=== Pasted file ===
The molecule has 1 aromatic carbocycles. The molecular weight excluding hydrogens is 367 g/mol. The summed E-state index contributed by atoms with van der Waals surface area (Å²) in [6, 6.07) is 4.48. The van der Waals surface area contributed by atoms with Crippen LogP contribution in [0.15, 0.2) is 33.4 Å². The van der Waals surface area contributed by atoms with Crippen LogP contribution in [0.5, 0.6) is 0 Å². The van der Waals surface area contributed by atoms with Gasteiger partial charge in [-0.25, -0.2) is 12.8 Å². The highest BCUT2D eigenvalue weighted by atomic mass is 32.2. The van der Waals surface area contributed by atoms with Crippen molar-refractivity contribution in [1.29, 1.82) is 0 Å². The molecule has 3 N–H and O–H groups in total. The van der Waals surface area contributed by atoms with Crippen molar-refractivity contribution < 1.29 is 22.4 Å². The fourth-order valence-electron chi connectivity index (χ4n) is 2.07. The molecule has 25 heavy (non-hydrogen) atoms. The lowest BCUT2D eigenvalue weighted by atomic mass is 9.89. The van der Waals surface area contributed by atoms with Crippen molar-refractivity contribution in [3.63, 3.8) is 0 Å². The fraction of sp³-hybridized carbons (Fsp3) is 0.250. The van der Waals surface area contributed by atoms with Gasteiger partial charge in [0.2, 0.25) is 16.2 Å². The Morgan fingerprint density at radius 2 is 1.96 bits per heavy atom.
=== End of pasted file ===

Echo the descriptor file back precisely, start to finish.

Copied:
The molecule has 1 aromatic carbocycles. The molecular weight excluding hydrogens is 367 g/mol. The summed E-state index contributed by atoms with van der Waals surface area (Å²) in [6, 6.07) is 4.48. The van der Waals surface area contributed by atoms with Crippen LogP contribution in [0.15, 0.2) is 33.4 Å². The van der Waals surface area contributed by atoms with Crippen LogP contribution in [0.5, 0.6) is 0 Å². The van der Waals surface area contributed by atoms with Gasteiger partial charge in [-0.25, -0.2) is 12.8 Å². The highest BCUT2D eigenvalue weighted by atomic mass is 32.2. The van der Waals surface area contributed by atoms with Crippen molar-refractivity contribution in [1.29, 1.82) is 0 Å². The molecule has 3 N–H and O–H groups in total. The van der Waals surface area contributed by atoms with Crippen molar-refractivity contribution < 1.29 is 22.4 Å². The fourth-order valence-electron chi connectivity index (χ4n) is 2.07. The molecule has 25 heavy (non-hydrogen) atoms. The lowest BCUT2D eigenvalue weighted by atomic mass is 9.89. The van der Waals surface area contributed by atoms with Crippen molar-refractivity contribution in [3.63, 3.8) is 0 Å². The fraction of sp³-hybridized carbons (Fsp3) is 0.250. The van der Waals surface area contributed by atoms with Gasteiger partial charge in [0.2, 0.25) is 16.2 Å². The Morgan fingerprint density at radius 2 is 1.96 bits per heavy atom.